PORT ANGELES — Clallam County commissioners said Monday they would grant a request from the Road Department to fill a pair of vacated maintenance worker positions.
The positions, one on the West End and one in Port Angeles, were left open during the chip seal season this summer, County Engineer Ross Tyler said.
“We’re down at the very, very minimal amount of staffing that we can operate with and still have enough to handle a sick person or a vacation or something like that,” Tyler told commissioners in a Monday work session.
“We got through the summer OK, but we really don’t want to go below [current staffing]. I would like to fill these two positions if at all possible.”
Included in budget
County Administrator Jim Jones said the positions were included in this year’s budget.
“We’re saving money so far,” said Jones, who recommended the hires.
“We need a little training time before the snows fall, if they do, to help with that.”
Tyler also requested to add a mechanic’s position that was budgeted for this year but left unfilled.
“It’s a break-even for us because a lot of our maintenance we’re having to farm out,” Tyler said of contracted maintenance.
”We can take care of it in-house, and it just provides backup for my guys.
“Right now, I’ve got no backup in [central county] District 2, which is where we take our trucks and our heavy equipment to be serviced,” Tyler said.
Commissioners Mike Chapman and Mark Ozias did not object to the hires.
Commissioner Bill Peach was absent because he was participating in a special meeting of the state Board of Natural Resources in Olympia.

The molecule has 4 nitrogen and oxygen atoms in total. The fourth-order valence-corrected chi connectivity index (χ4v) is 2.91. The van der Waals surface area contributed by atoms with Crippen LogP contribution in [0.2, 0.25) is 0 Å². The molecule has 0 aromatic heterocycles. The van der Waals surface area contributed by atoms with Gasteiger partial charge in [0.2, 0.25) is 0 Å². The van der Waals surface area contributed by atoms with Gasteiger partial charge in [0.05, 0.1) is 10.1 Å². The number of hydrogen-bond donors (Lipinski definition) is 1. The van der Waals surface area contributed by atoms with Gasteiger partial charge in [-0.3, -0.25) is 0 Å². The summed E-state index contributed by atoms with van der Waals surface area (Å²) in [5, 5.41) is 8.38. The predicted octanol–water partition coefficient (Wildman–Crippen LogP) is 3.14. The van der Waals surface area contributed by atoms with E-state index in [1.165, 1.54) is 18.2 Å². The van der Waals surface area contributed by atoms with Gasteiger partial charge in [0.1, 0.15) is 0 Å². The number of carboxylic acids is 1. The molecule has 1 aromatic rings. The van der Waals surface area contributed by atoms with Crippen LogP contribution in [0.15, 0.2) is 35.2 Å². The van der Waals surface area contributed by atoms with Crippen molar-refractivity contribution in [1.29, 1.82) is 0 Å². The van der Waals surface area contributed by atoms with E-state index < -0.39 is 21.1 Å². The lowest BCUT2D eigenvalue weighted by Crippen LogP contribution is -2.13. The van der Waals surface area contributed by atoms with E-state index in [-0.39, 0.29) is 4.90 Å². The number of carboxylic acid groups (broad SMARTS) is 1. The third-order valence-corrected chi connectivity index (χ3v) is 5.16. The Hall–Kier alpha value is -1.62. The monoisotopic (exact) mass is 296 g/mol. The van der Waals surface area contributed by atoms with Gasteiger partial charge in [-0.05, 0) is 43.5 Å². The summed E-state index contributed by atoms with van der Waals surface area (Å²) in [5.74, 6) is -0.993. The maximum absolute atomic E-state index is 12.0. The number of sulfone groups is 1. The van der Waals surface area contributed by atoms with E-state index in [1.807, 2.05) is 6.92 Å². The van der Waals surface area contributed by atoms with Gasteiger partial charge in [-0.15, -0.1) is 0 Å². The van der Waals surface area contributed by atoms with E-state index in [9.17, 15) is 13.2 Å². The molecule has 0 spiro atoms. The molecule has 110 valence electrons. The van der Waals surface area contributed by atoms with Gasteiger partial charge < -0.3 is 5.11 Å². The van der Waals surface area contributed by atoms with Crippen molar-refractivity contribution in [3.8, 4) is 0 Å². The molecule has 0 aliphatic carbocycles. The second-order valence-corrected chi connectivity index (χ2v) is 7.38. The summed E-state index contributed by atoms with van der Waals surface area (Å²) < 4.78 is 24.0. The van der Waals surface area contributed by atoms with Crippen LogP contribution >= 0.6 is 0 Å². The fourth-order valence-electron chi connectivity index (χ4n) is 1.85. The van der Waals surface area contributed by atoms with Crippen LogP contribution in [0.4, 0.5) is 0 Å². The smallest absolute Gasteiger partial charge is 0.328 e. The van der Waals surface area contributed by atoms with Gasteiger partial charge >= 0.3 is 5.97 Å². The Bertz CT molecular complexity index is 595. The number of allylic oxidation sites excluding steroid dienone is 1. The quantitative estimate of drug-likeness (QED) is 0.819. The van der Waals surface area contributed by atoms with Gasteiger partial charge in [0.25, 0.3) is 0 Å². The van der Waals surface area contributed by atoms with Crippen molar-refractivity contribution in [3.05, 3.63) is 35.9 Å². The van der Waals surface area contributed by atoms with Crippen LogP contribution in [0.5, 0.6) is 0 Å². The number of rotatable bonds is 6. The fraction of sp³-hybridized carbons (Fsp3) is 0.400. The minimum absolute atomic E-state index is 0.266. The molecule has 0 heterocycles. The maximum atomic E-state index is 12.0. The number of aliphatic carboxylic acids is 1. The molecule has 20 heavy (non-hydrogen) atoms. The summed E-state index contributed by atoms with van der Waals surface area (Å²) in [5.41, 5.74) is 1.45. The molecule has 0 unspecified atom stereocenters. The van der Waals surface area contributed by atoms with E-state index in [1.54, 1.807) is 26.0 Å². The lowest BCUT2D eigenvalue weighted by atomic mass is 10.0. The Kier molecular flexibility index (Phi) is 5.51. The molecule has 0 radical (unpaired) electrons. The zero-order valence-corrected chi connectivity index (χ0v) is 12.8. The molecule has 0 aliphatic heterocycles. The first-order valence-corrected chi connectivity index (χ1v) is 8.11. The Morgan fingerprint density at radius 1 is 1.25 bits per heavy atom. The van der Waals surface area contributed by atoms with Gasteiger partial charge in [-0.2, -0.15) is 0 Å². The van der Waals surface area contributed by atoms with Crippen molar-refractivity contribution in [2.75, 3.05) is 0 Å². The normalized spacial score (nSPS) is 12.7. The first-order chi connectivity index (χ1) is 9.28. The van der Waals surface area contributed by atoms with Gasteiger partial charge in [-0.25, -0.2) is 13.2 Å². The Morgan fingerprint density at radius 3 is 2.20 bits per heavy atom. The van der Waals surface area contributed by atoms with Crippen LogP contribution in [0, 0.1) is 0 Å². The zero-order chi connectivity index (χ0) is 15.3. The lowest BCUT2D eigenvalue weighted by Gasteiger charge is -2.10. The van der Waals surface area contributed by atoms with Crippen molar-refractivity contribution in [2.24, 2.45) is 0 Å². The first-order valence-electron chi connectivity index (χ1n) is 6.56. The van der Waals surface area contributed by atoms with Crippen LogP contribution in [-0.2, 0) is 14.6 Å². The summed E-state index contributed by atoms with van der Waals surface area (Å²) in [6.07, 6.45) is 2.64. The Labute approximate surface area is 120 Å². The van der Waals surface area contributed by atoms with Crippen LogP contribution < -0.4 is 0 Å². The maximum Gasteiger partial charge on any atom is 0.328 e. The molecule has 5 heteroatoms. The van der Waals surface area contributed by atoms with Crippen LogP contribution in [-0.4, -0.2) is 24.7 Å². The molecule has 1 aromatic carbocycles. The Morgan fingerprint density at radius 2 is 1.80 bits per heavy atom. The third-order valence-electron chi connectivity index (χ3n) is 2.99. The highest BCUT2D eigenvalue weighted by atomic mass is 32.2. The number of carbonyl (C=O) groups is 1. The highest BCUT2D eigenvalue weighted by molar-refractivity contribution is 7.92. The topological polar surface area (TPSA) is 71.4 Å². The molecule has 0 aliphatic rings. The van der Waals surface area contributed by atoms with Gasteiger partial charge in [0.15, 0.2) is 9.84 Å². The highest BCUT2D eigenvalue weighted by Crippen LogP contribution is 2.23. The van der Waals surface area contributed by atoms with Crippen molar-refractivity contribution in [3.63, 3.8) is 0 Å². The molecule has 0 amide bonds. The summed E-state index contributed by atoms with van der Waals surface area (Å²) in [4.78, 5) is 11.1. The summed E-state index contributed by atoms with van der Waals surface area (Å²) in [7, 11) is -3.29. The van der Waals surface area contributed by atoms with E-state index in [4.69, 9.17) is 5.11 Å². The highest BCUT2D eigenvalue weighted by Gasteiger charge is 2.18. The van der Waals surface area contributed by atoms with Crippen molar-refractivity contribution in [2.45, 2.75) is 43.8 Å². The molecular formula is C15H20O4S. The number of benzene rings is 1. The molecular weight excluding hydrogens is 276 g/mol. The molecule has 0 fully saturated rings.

“We’re OK with it, but just touch base with Bill tomorrow morning,” Chapman told Jones.
Briefed on storm
In other discussion from the work session, commissioners were briefed on the storm that skirted the Olympic Peninsula on Saturday.
The storm was not as strong in Western Washington as many had forecast because the low center tracked over the Pacific Ocean.
“No injuries that we’re aware of,” Clallam County Undersheriff Ron Cameron said. “No significant damage.”
Cameron and Tyler were among those who staffed the Clallam County Emergency Operations Center, or EOC, on Saturday.
At one point, the EOC lost contact with Neah Bay because the area lost power and cell service, Cameron said.
“As we were disbanding there Saturday afternoon, we were going, ‘You know, this is a good practice,’ ” Tyler said.
“Nothing bad happened this time.
“It just all worked out well.”
In some ways, Cameron said, the storm monitoring was a more effective exercise than the Cascadia Rising emergency preparedness drill in June.
“Cascadia was kind of scripted,” Cameron said. “This is real-time.”
Reporter Rob Ollikainen can be reached at 360-452-2345, ext. 56450, or at rollikainen@peninsula dailynews.com.